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Let’s pretend you’ve got all your shopping done for Christmas. Now what? If you’re like me (well, if you’re like me you don’t have any shopping done, but like I said, let’s pretend) if you’re like me, you suck at wrapping gifts. Even if your wrapped gifts end up looking like a two-year-old went crazy with a roll of scotch tape, the paper itself can look really cool, and you can make it yourself! What’s even better is that these wrapping paper ideas work for year round, not just the holidays.
If the force is strong with this one present, then you should try Rebecca’s Star Wars silhouette gift tags and wrap idea from her blog Older and Wiser. All you need is a printer, scissors, and a glue stick.
If you’re pressed for time, the Harry Potter fans in your life will get a kick out of this free printable owl post gift wrap paper. Just download and print it out on some craft paper. You can thank Chiara from Celeste Fritatta for this one.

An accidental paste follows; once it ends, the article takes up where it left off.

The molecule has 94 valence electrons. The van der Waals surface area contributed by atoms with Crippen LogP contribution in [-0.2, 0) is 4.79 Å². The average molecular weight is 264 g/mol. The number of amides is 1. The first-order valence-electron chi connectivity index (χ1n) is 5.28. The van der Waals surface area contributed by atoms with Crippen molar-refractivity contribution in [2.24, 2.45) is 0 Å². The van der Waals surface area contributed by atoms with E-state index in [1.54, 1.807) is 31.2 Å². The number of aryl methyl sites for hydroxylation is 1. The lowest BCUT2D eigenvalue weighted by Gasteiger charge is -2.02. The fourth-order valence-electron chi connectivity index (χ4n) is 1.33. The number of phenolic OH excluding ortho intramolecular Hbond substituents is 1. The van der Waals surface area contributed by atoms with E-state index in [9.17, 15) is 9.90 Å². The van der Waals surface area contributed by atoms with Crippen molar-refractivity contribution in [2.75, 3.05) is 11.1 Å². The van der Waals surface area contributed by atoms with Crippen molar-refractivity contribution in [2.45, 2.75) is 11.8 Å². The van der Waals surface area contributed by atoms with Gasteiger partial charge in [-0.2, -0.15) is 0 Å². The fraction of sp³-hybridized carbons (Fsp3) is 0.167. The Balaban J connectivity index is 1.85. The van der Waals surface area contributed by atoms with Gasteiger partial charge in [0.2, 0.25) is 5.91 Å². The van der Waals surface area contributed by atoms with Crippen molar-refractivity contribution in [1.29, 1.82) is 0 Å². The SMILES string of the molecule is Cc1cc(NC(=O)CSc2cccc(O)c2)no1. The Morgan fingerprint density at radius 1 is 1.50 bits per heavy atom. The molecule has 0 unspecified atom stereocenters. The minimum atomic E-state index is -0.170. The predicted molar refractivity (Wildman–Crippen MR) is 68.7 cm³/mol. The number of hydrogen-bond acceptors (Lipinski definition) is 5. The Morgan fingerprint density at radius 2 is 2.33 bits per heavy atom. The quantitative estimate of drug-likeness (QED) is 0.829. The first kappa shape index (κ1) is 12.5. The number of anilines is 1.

This one is my favorite, and it’s so easy. All you need are some crayons and a piece of decorative wash tape and you’ve got interactive wrapping paper. Rachel on Lines Across has got even more super easy and fun interactive gift wrap ideas like this one you should definitely check out.
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Did you know that in geometry, a tesseract, also called an 8-cell or regular octachoron or cubic prism, is the four-dimensional analog of the cube? According to Wolfram MathWorld, in Madeleine L’Engle’s novel, A Wrinkle in Time, the characters in the story travel through time and space using tesseracts. According to Google, Tesseract is also probably the most accurate open source OCR engine available.